Date of Award


Document Type


Degree Name

Master of Arts (MA)



Committee Chair

Jeffrey S. Neuschatz

Committee Member

Aurora Torres

Committee Member

Jodi Price


Jurors--Decision making--Psychological aspects., Informers., Incentive (Psychology), Forensic psychology.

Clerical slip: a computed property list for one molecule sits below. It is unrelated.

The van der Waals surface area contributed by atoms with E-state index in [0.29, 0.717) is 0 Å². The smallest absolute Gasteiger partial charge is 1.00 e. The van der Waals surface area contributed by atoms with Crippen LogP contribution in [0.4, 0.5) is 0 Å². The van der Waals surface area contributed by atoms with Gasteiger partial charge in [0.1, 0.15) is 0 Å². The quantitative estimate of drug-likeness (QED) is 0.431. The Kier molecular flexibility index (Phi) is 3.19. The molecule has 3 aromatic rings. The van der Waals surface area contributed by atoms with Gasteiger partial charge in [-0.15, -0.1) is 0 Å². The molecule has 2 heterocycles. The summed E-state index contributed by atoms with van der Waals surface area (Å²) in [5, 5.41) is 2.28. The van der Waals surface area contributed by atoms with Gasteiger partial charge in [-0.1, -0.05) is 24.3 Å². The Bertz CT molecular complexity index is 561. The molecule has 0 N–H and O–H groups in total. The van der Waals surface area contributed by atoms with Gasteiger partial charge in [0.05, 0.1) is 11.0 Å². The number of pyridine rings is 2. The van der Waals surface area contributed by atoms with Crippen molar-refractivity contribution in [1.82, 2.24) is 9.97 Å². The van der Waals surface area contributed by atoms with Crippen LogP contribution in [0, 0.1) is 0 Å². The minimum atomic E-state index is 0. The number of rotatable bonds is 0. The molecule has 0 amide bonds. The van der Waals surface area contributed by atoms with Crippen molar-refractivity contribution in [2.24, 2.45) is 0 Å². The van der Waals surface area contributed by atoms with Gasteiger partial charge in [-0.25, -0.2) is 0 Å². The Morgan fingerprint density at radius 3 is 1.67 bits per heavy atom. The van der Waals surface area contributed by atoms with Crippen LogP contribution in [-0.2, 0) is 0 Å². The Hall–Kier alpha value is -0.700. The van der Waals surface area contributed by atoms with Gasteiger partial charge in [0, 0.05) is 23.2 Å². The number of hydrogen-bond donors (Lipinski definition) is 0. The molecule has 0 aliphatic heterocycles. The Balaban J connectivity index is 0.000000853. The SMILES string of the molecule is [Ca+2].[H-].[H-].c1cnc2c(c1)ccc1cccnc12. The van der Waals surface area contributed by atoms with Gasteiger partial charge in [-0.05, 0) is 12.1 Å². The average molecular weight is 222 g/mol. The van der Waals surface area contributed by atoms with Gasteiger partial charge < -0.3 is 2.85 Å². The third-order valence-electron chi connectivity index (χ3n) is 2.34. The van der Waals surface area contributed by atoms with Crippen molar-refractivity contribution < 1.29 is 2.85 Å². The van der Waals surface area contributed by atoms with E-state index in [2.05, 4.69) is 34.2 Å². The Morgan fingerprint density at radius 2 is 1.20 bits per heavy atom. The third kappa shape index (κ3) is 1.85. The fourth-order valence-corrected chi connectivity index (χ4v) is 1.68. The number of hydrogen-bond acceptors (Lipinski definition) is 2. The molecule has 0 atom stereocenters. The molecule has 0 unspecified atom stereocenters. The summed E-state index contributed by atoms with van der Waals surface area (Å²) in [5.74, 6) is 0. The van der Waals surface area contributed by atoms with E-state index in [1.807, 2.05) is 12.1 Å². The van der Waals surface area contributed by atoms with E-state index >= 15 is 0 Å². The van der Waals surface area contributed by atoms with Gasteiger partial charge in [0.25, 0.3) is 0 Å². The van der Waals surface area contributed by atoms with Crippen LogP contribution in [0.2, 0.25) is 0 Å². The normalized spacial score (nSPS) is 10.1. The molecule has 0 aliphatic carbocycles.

The present study examined whether mock jurors would question the reliability of a jailhouse informant witness as he admits to receiving different incentive sizes as well as if he admits to attaining the goal of prison release. Participants read a brief trial summary in which the jailhouse informant claimed to be receiving either a 90%, 50%, 25%, or 0% sentence reduction as an incentive for testifying. Additionally, the jailhouse informant also testified that he would either be released from prison or would remain in prison following his testimony. The results exhibited consistent verdict decisions and ratings of the jailhouse informant’s character across conditions. This suggested that the varying incentive sizes and incentive outcomes did not affect the final verdict decisions and perceptions of the jailhouse informant. Unlike previous findings, participants in the current study provided a higher proportion of not guilty verdicts than guilty verdicts across all conditions.



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